2. Increased optionality, observability and control for IT and vendor rationalization in a post-merger landscape, with our API management platform Apigee.

For technology teams, the merger impact is felt immediately. The technology estate is bigger, more complex and most probably has multiple pockets of duplication, which  will likely be a shifting landscape in the years to come. APIs are a key element to the success of post-merger integration. By putting Apigee, an API management platform, in front of all HTTP application and data traffic, an organization can create a single pane of glass across all infrastructure, allowing companies undergoing an M&A to make more strategic, data-driven decisions. For instance, traffic to vendor or legacy systems can be centrally monitored and measured to make their use observable which leads to more data-driven rationalization decisions. Also, introducing an API layer around pockets of duplication provides optionality and relaxes time constraints; both likely critical elements of a successful integration.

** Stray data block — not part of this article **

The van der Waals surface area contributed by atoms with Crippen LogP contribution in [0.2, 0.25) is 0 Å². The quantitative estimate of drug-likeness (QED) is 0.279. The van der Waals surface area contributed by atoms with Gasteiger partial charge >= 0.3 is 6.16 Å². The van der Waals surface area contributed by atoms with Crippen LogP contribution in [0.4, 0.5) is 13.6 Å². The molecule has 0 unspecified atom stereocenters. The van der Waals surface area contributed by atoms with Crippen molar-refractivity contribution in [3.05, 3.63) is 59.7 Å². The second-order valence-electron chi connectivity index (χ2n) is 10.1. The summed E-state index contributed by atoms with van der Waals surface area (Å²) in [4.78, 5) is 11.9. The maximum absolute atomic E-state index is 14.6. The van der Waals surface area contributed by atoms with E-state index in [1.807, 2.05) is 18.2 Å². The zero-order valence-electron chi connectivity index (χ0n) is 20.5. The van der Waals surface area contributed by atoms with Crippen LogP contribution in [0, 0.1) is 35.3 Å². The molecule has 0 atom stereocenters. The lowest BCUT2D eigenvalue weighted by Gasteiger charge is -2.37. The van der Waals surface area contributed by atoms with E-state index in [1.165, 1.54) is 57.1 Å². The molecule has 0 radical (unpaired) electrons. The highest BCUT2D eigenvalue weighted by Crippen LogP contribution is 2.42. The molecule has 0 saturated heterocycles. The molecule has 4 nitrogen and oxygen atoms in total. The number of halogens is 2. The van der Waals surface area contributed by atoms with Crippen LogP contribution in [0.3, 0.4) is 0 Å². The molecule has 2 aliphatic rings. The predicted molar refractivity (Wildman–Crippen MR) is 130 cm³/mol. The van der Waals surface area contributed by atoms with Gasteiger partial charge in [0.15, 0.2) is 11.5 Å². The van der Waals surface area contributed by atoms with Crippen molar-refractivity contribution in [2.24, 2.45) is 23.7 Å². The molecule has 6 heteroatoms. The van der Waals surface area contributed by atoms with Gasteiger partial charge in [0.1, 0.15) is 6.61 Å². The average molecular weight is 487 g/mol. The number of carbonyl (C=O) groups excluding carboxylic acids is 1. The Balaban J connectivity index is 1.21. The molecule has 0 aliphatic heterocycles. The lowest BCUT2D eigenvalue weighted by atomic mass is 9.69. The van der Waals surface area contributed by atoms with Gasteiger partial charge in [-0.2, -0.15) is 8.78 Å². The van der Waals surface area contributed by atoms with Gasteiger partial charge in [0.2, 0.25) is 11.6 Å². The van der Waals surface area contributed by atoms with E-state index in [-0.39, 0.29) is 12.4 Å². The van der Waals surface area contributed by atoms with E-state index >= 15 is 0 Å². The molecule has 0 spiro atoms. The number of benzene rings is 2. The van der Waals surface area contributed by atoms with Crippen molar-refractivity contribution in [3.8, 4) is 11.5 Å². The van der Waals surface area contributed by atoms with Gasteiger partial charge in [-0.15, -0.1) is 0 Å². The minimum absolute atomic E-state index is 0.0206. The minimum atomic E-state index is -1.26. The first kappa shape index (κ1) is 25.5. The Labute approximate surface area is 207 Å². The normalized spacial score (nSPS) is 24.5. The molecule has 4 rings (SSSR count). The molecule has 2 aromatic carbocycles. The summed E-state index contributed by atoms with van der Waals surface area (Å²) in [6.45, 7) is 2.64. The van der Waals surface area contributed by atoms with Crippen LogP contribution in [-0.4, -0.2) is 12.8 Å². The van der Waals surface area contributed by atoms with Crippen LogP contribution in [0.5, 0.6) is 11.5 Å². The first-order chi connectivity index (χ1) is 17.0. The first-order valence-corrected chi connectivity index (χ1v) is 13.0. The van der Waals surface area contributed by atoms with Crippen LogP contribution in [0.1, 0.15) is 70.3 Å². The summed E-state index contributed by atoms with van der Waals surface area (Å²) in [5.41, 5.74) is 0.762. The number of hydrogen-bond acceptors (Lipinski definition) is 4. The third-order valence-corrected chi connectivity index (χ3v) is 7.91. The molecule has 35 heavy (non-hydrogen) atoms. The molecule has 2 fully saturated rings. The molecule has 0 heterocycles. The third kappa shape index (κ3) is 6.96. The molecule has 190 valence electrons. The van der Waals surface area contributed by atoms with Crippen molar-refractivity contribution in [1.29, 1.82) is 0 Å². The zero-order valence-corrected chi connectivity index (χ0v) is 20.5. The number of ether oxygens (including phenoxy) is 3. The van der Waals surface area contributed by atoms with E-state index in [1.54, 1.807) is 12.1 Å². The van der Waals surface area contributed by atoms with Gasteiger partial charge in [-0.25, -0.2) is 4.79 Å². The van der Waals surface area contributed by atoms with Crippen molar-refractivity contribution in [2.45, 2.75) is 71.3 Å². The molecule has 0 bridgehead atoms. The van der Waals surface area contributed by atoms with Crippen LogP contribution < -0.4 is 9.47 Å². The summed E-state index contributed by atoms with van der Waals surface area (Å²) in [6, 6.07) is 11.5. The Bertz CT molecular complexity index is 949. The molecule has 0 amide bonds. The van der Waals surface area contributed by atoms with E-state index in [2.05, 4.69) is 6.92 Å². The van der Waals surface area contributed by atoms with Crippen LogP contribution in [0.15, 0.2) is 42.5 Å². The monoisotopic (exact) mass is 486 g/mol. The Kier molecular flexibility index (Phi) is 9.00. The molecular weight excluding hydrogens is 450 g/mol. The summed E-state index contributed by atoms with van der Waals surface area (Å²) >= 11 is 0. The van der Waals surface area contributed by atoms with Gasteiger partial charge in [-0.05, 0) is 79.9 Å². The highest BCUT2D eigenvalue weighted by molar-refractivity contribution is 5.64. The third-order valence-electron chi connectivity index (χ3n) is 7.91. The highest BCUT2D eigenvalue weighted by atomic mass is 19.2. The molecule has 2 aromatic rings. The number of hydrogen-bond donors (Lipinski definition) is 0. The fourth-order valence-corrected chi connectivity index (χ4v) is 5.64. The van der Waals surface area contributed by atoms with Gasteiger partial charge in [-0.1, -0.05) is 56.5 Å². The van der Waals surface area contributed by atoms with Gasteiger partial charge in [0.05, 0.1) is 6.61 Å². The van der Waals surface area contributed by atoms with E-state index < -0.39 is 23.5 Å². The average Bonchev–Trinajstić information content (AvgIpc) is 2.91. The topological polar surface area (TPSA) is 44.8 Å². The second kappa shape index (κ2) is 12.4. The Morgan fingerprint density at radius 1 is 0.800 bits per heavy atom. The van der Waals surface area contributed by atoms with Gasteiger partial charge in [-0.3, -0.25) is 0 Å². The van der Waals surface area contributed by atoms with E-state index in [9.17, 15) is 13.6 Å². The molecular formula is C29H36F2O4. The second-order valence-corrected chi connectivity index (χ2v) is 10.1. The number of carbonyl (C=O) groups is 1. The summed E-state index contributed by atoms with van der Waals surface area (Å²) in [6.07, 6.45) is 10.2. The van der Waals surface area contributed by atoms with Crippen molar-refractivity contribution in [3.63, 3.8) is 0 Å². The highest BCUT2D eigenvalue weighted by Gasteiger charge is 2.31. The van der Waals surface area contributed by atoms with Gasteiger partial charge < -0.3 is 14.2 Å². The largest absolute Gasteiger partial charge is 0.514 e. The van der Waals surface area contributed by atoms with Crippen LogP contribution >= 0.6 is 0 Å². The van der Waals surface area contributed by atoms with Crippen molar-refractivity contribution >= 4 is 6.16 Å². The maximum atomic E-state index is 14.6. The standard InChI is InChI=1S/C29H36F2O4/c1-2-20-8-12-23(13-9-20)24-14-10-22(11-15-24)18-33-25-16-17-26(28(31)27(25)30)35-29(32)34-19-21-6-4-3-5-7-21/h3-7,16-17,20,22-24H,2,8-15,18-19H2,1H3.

3. Rapid and automated modernization of legacy technical debt, reducing the time of post-merger operations on gauging IT priorities.

At Google Cloud we offer three main levers to help with these post-merger situations: 

Post-merger modernization: Using Google Cloud-owned tools, processes and methodologies which we refer to as the G4 Platform, Google Cloud can help automate and rapidly modernize legacy systems, e.g. Mainframe modernization, by automatically translating code written in Cobol to modern, easily and cost-effectively maintainable languages such as Java.

Attacking the post-merger backlog: Google Cloud Cortex Framework offers repeatable blueprints and reference architectures that can accelerate time to value. Often backlogs multiply after a merger, leveraging repeatable patterns is key to scale the output of the technology teams.

Divide and conquer complexity: Decomposing legacy applications through containers opens the path for step by step migrations and modernization, gradually moving processes to Virtual Machines on Cloud and then onwards to containers to leverage the full power of Kubernetes

4. Merging data and re-prioritising data operations and licenses, while avoiding sunk costs and fixed, often duplicated, multi-year contracts with data providers.